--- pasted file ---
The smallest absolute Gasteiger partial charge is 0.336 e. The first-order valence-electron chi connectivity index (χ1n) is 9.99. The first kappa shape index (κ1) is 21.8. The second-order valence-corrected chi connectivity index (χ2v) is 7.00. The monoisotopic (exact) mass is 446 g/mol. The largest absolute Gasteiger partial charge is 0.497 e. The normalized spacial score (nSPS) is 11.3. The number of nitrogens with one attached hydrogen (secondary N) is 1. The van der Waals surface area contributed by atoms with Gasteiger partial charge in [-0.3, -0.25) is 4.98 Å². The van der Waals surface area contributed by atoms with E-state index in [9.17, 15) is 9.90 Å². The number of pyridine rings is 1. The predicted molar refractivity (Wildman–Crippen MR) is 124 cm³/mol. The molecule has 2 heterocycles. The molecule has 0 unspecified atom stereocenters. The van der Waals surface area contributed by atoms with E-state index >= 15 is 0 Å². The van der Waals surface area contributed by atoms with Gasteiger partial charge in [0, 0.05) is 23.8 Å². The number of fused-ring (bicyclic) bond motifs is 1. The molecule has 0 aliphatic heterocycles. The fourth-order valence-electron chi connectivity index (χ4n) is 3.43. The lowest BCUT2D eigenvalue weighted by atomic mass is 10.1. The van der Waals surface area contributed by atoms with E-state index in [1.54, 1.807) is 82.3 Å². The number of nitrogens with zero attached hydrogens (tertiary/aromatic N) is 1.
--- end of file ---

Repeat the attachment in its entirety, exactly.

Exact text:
The smallest absolute Gasteiger partial charge is 0.336 e. The first-order valence-electron chi connectivity index (χ1n) is 9.99. The first kappa shape index (κ1) is 21.8. The second-order valence-corrected chi connectivity index (χ2v) is 7.00. The monoisotopic (exact) mass is 446 g/mol. The largest absolute Gasteiger partial charge is 0.497 e. The normalized spacial score (nSPS) is 11.3. The number of nitrogens with one attached hydrogen (secondary N) is 1. The van der Waals surface area contributed by atoms with Gasteiger partial charge in [-0.3, -0.25) is 4.98 Å². The van der Waals surface area contributed by atoms with E-state index in [9.17, 15) is 9.90 Å². The number of pyridine rings is 1. The predicted molar refractivity (Wildman–Crippen MR) is 124 cm³/mol. The molecule has 2 heterocycles. The molecule has 0 unspecified atom stereocenters. The van der Waals surface area contributed by atoms with E-state index >= 15 is 0 Å². The van der Waals surface area contributed by atoms with Gasteiger partial charge in [0, 0.05) is 23.8 Å². The number of fused-ring (bicyclic) bond motifs is 1. The molecule has 0 aliphatic heterocycles. The fourth-order valence-electron chi connectivity index (χ4n) is 3.43. The lowest BCUT2D eigenvalue weighted by atomic mass is 10.1. The van der Waals surface area contributed by atoms with E-state index in [1.54, 1.807) is 82.3 Å². The number of nitrogens with zero attached hydrogens (tertiary/aromatic N) is 1.